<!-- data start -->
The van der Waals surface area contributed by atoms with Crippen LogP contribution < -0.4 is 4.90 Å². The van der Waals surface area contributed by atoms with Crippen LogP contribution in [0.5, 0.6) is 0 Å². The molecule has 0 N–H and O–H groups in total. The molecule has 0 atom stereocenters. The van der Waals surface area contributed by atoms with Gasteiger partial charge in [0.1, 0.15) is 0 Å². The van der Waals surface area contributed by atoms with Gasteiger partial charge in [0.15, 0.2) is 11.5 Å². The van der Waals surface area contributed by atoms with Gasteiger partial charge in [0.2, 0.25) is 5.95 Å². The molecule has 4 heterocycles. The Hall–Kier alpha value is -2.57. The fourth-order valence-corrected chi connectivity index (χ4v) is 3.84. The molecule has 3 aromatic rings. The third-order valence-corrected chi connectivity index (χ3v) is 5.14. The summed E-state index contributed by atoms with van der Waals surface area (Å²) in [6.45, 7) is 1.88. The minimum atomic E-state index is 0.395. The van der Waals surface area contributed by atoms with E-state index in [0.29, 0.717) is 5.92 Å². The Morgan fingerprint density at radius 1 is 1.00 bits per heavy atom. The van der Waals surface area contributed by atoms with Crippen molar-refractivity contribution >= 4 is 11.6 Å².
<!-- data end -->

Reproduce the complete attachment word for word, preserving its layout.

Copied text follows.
The van der Waals surface area contributed by atoms with Crippen LogP contribution < -0.4 is 4.90 Å². The van der Waals surface area contributed by atoms with Crippen LogP contribution in [0.5, 0.6) is 0 Å². The molecule has 0 N–H and O–H groups in total. The molecule has 0 atom stereocenters. The van der Waals surface area contributed by atoms with Gasteiger partial charge in [0.1, 0.15) is 0 Å². The van der Waals surface area contributed by atoms with Gasteiger partial charge in [0.15, 0.2) is 11.5 Å². The van der Waals surface area contributed by atoms with Gasteiger partial charge in [0.2, 0.25) is 5.95 Å². The molecule has 4 heterocycles. The Hall–Kier alpha value is -2.57. The fourth-order valence-corrected chi connectivity index (χ4v) is 3.84. The molecule has 3 aromatic rings. The third-order valence-corrected chi connectivity index (χ3v) is 5.14. The summed E-state index contributed by atoms with van der Waals surface area (Å²) in [6.45, 7) is 1.88. The minimum atomic E-state index is 0.395. The van der Waals surface area contributed by atoms with E-state index in [0.29, 0.717) is 5.92 Å². The Morgan fingerprint density at radius 1 is 1.00 bits per heavy atom. The van der Waals surface area contributed by atoms with Crippen molar-refractivity contribution >= 4 is 11.6 Å².